Wembley to host Froch-Groves rematch
Carl Froch of Britain celebrates after beating Lucian Bute of Romania during their IBF World Super Middleweight Title boxing match in Nottingham central England on May 26, 2012 - by Andrew Yates
IBF and WBA champion Froch beat Groves with a contentious ninth-round stoppage when they met in Manchester last November and their rematch is tipped to be one of the biggest fights in British boxing history.
Groves floored Froch in the first round of their first encounter and was ahead on all three judges' scorecards when referee Howard Foster halted the fight following a flurry of punches from Froch in the ninth.
"It needs to be held at a big stadium because it is such a good fight," Froch, 36, told Sky Sports News.
"I don't want people to say that I had the crowd on my side. I don't want to have people whinging. I am going to do such a job on George Groves."
Wembley, which has a maximum capacity of 90,000, has not been the venue for a boxing match since it was rebuilt in 2007. It is due to host a football friendly between England and Peru just 24 hours earlier.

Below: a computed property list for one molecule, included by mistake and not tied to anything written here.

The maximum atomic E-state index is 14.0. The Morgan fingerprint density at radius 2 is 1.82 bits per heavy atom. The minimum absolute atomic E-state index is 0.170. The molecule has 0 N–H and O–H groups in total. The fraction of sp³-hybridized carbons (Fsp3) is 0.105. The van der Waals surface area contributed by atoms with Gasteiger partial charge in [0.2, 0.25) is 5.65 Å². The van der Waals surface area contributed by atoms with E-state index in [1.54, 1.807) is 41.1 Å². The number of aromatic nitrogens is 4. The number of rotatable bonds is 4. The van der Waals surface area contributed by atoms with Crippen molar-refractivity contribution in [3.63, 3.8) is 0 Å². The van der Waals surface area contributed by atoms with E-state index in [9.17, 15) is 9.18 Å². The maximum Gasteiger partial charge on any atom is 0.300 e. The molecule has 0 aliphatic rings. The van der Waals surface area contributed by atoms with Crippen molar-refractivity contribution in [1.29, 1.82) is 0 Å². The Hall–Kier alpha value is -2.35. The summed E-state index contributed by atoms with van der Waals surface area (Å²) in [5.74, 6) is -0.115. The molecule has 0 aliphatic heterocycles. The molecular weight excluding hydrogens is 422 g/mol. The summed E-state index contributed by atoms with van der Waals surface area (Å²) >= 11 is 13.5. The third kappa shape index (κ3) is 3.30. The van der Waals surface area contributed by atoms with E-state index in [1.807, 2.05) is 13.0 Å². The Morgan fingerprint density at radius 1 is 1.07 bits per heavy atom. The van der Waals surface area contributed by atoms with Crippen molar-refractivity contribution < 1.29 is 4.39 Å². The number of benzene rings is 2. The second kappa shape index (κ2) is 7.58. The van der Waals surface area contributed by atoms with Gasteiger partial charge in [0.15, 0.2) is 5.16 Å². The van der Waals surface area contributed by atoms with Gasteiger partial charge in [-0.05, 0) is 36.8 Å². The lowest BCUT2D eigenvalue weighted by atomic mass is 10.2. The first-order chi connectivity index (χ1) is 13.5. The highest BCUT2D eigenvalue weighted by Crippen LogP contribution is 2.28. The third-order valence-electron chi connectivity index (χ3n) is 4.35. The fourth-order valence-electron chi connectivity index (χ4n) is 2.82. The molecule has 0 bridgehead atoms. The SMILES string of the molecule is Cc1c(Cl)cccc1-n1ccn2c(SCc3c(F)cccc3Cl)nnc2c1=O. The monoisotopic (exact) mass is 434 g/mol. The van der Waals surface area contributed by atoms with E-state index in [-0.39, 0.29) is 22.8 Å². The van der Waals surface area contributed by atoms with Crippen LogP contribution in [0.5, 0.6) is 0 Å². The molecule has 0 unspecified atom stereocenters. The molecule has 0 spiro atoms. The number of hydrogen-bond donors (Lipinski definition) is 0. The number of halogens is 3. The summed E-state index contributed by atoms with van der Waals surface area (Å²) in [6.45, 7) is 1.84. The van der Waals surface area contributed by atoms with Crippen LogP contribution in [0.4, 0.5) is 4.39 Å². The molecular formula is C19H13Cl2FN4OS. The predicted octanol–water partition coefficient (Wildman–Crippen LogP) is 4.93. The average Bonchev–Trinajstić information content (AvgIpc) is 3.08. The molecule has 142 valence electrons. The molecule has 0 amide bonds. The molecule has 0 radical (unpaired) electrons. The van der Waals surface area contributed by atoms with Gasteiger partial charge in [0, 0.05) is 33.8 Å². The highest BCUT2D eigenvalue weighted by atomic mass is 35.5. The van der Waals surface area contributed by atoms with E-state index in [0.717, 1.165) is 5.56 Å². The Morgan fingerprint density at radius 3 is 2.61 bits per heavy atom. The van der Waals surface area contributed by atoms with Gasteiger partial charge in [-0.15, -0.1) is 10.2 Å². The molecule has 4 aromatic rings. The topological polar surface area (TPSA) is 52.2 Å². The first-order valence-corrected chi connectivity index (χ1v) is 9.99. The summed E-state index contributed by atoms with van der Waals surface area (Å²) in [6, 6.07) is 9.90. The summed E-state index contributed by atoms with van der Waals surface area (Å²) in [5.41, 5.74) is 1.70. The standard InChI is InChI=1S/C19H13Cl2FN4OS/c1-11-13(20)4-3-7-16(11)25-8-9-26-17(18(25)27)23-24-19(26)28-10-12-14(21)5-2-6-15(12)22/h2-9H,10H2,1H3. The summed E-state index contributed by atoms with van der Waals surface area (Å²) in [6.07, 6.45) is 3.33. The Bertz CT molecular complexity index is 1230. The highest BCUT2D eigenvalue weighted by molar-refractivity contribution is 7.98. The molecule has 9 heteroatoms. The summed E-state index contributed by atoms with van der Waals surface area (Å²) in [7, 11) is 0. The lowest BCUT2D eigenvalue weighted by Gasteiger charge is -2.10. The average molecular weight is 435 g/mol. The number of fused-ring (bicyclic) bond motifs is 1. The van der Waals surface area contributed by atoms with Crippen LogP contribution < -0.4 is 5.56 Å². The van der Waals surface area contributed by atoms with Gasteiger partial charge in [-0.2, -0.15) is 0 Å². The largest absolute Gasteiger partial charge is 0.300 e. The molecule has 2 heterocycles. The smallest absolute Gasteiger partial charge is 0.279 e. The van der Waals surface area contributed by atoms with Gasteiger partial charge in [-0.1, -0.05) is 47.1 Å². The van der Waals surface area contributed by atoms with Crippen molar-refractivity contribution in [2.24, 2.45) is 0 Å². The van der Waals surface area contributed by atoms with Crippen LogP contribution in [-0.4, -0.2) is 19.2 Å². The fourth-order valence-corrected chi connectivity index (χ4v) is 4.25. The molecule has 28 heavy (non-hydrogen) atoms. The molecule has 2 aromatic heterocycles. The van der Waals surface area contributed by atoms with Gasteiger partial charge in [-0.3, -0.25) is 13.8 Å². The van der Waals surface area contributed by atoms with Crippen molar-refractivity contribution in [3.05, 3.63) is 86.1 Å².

"The fight being at Wembley is brilliant news -- it is fantastic for many reasons for me," said 25-year-old London fighter Groves.
"It is a huge fight and it is going to be a great night. Everyone who wants to get involved can get involved at such a big stadium."
The last fight to be held at the old Wembley took place in 1995, when 23,000 spectators saw home favourite Frank Bruno beat American Oliver McCall to claim the world heavyweight title at the fourth attempt.
The arena was also the venue for a famous 1963 fight between British star Henry Cooper and future great Muhammad Ali, then known as Cassius Clay, who survived a fourth-round knockdown to win in round five.
The post-War attendance record for a fight in Britain is held by Ricky Hatton and Juan Lazcano, who fought in front of 55,000 people at the City of Manchester Stadium in 2008.